Human Leukocyte Antigens (HLA), or otherwise Histocompatibility Antigens, are proteins that are present on the surface of each cell and allow the immune system to recognize the "self" from the "foreign". The antigens are divided into HLA-A, HLA-B, HLA-C (Class I Histocompatibility Antigens) and HLA-DP, HLA-DQ, and HLA-DR (Class II Histocompatibility Antigens). HLA antigens are closely related gene products located on chromosome 6.
The HLA-DQA1 gene provides instructions for making a protein that plays a critical role in the immune system. The HLA-DQA1 gene is part of a family of genes called the human leukocyte antigen (HLA) complex. The HLA complex helps the immune system distinguish the body's own proteins from proteins made by foreign invaders such as viruses and bacteria.
The HLA complex is the human version of the major histocompatibility complex (MHC), a gene family that occurs in many species. The HLA-DQA1 gene belongs to a group of MHC genes called MHC class II. MHC class II genes provide instructions for making proteins that are present on the surface of certain immune system cells. These proteins attach to protein fragments (peptides) outside the cell. MHC class II proteins display these peptides to the immune system. If the immune system recognizes the peptides as foreign (such as viral or bacterial peptides), it triggers a response to attack the invading viruses or bacteria.
The protein produced from the HLA-DQA1 gene attaches (binds) to the protein produced from another MHC class II gene, HLA-DQB1. Together, they form a functional protein complex called an antigen-binding DQαβ heterodimer. This complex displays foreign peptides to the immune system to trigger the body's immune response.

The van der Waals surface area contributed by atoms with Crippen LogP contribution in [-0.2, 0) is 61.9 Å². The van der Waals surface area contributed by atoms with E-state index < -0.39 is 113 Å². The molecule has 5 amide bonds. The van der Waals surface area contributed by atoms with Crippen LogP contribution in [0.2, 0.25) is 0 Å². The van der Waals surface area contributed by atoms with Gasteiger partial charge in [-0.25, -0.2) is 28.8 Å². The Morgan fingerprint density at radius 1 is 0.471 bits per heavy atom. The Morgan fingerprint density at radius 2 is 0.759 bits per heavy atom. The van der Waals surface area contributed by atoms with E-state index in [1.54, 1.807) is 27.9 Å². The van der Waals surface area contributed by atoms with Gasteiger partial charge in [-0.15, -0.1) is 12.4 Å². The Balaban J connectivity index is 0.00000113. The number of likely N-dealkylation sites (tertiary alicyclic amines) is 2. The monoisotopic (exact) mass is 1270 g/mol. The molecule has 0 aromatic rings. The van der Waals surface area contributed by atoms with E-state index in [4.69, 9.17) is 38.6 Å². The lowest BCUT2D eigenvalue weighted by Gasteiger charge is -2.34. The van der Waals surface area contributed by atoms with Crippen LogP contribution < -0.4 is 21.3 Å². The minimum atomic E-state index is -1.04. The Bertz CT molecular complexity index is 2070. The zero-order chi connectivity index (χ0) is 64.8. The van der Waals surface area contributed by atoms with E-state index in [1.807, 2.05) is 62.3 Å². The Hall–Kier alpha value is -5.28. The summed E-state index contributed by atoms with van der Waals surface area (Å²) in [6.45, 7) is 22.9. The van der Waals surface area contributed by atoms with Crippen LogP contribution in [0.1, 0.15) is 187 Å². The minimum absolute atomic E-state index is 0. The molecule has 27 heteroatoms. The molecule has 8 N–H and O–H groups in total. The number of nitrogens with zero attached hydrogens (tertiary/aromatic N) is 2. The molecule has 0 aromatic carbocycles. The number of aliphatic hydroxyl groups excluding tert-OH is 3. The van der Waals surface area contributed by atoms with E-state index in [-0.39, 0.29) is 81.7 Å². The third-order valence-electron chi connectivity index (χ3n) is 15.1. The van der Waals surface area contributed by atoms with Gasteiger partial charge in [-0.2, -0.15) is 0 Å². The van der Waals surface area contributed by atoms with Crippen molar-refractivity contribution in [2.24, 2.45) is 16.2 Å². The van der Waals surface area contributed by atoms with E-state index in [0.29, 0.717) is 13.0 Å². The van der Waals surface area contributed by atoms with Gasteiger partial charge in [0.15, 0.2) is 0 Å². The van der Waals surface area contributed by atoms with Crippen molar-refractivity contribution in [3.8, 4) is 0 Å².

Each MHC class II gene has many possible variations, allowing the immune system to react to a wide range of foreign invaders. Researchers have identified hundreds of different versions (alleles) of the HLA-DQA1 gene, each of which is given a particular number (such as HLA-DQA1*05:01).
Class II molecules are expressed in antigen-presenting cells (B lymphocytes, dendritic cells, macrophages). The alpha chain is approximately 33-35 kDa. Within the DQ molecule, both the alpha chain and the beta chain contain the polymorphisms specifying the peptide binding specificities, resulting in up to four different molecules.
Health Conditions Associated with different HLA-DQA1
Celiac disease, alopecia areata, autoimmune Addison disease, idiopathic inflammatory myopathy, juvenile idiopathic arthritis, narcolepsy, rosacea, type 1 diabetes, autoimmune diseases, other diseases
This assay is designed to provide low-to-medium resolution for HLA typing.
Laboratory test results are the most important parameter for the diagnosis and monitoring of all pathological conditions. 70%-80% of diagnostic decisions are based on laboratory tests. Correct interpretation of laboratory results allows a doctor to distinguish "healthy" from "diseased".
Laboratory test results should not be interpreted from the numerical result of a single analysis. Test results should be interpreted in relation to each individual case and family history, clinical findings and the results of other laboratory tests and information. Your personal physician should explain the importance of your test results.
At Diagnostiki Athinon we answer any questions you may have about the test you perform in our laboratory and we contact your doctor to get the best possible medical care.